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Restructuring through FDI in Romanian manufacturing

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  • Hunya, Gabor

Abstract

Romania has experienced a drawn-out transformation process and received relatively low amounts of foreign direct investment (FDI). But it has become competitive in labour-intensive manufacturing industries through the integration into European company networks by processing trade. The country has also achieved economic growth supported by a massive export expansion for the third year running in 2002, after long and deep setbacks. The FDI inflows of the last five years have decisively contributed to the resumption of economic growth and the recovery of exports. But flowing at the current speed and in the current structure, FDI will not be able to restructure the Romanian economy in a way for it to stay on a rapid economic growth path. Despite the low amount of FDI in Romania as compared with the more advanced transition countries, foreign penetration in the manufacturing industry is high. With a database relying on company balance sheets, the performance of foreign affiliates in manufacturing industries was analysed. An important finding is that significant foreign presence in an industry coincides with increasing export performance. Foreign affiliates have so far had a conserving rather than restructuring effect on Romanias foreign trade structure. FDI reinforced Romanias traditional specialization in clothing, footwear and metals. They are also the driving force behind the emergence of exports in the electrical machinery and electronics sector. We can foresee a similar development in the car industry in the future. More success in new export industries was hindered by unfavourable conditions for green-field investments.

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Bibliographic Info

Article provided by Elsevier in its journal Economic Systems.

Volume (Year): 26 (2002)
Issue (Month): 4 (December)
Pages: 387-394

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Handle: RePEc:eee:ecosys:v:26:y:2002:i:4:p:387-394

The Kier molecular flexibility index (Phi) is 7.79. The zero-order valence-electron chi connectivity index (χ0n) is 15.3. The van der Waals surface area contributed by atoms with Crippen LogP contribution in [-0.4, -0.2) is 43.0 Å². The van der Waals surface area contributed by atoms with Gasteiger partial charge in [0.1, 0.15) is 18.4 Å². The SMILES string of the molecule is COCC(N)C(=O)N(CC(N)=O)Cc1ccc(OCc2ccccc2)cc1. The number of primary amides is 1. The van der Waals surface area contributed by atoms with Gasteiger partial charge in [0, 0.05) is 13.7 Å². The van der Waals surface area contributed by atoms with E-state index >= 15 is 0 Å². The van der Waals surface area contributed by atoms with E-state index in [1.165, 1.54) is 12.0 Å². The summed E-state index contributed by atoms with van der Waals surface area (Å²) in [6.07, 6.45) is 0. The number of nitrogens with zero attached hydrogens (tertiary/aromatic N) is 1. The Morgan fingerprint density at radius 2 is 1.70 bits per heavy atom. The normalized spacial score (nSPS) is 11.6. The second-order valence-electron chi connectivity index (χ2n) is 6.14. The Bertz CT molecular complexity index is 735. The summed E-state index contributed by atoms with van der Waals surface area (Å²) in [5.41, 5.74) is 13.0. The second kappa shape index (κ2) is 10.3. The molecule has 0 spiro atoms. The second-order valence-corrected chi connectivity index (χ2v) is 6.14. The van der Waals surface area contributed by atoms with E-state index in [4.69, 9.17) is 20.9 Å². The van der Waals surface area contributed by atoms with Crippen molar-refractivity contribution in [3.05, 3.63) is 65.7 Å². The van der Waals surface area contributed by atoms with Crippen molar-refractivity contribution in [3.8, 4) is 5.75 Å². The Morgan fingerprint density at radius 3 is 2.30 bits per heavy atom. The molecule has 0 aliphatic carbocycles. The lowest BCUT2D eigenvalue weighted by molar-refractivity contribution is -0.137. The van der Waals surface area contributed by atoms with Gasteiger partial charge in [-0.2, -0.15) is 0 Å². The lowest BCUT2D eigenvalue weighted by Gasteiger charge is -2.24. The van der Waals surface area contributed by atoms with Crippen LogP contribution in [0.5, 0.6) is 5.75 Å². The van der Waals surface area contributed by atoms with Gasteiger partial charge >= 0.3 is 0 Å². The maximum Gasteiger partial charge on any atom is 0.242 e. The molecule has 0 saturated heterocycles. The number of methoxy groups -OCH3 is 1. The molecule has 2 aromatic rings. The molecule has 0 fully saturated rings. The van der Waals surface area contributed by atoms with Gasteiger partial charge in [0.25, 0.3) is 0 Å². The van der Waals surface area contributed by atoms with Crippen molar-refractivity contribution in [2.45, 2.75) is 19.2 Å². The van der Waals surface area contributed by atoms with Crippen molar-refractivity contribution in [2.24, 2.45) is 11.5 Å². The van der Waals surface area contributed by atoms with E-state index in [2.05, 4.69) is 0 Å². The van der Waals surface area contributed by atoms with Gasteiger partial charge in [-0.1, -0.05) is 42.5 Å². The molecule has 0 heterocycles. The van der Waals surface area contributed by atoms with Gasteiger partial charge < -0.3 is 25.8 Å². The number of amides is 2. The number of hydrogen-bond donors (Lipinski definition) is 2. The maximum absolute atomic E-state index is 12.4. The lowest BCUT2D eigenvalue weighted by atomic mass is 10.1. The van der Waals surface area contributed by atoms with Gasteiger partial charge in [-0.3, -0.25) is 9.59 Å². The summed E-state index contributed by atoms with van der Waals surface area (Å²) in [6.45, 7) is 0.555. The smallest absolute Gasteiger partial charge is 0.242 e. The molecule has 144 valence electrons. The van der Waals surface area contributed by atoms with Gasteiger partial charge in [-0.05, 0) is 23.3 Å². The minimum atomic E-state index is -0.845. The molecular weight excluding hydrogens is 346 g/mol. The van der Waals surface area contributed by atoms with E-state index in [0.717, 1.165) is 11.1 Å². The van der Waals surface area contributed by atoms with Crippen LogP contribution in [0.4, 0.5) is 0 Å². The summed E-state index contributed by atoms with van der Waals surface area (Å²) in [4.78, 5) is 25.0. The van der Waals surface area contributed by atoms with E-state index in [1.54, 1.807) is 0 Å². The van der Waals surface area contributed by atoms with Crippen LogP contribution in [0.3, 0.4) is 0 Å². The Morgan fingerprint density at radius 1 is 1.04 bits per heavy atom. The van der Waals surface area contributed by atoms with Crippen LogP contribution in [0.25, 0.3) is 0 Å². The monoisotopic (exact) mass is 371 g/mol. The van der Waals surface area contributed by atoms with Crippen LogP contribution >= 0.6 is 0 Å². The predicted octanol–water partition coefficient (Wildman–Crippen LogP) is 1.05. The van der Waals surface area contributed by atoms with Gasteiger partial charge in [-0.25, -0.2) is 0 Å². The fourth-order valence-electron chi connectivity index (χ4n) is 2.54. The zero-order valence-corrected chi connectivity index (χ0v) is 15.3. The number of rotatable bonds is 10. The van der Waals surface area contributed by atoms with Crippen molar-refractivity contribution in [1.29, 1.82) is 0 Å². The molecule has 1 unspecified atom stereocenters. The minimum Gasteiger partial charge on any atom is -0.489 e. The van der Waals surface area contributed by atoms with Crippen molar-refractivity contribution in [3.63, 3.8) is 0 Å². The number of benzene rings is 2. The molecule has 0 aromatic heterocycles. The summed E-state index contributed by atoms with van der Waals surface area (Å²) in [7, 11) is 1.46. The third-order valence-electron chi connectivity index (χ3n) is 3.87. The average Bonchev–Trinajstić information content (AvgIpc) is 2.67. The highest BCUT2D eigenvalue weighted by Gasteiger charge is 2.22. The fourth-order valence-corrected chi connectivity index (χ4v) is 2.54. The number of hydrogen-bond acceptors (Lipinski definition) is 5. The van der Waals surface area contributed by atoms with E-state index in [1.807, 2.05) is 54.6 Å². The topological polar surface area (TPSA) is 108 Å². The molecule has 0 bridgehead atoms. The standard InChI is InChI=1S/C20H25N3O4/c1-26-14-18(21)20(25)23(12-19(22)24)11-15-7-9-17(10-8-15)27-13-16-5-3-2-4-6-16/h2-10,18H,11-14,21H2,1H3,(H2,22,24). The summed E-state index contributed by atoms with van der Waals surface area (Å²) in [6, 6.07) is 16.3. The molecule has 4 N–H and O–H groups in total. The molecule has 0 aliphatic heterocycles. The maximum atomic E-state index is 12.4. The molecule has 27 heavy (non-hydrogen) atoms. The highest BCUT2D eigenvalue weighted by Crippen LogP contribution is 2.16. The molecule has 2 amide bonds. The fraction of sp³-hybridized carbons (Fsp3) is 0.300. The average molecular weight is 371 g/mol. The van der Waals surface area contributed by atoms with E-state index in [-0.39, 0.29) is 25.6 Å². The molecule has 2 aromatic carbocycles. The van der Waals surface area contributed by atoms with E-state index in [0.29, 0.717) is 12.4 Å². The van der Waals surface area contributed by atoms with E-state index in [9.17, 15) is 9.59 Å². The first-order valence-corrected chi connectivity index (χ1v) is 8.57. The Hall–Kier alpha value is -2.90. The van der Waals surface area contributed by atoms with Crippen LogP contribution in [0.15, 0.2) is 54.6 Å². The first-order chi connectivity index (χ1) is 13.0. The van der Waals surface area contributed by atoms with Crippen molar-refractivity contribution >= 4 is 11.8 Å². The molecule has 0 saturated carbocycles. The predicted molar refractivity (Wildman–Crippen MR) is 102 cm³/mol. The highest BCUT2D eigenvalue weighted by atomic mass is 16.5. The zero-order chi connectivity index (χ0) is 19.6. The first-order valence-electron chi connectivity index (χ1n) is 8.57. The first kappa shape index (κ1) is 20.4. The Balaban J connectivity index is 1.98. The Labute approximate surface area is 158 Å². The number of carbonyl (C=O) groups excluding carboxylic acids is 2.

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Cited by:
  1. Xu, WeiGuo & Hu, DaiPing & Lei, AiZhong & Shen, HuiZhang, 2008. "FDI chaos and control in China," Research in International Business and Finance, Elsevier, vol. 22(1), pages 17-28, January.
  2. Cristina Jude, 2012. "Horizontal and Vertical Technology Spillovers from FDI in Eastern Europe," Working Papers halshs-00828022, HAL.
  3. Kaminski, Bartlomiej & Ng, Francis, 2004. "Romania's integration into European markets : implications for sustainability of the current export boom," Policy Research Working Paper Series 3451, The World Bank.
  4. MASCA Simona-Gabriela & JUDE Cristina, 2009. "The Vicious Circle Of Fdi And Consumption In Romania," Annals of Faculty of Economics, University of Oradea, Faculty of Economics, vol. 2(1), pages 417-423, May.
  5. Frenkel, Michael & Funke, Katja & Stadtmann, Georg, 2004. "A panel analysis of bilateral FDI flows to emerging economies," Economic Systems, Elsevier, vol. 28(3), pages 281-300, September.
  6. Hasanat Shah, Syed & Li, Jun Jiang, 2013. "Does Chinese Investment Contribute to The US Economy? An Analysis of Selected US States’ Growth, Employment and Exports," MPRA Paper 52575, University Library of Munich, Germany.
  7. Harry G. Broadman, 2005. "From Disintegration to Reintegration : Eastern Europe and the Former Soviet Union in International Trade," World Bank Publications, The World Bank, number 7511, October.

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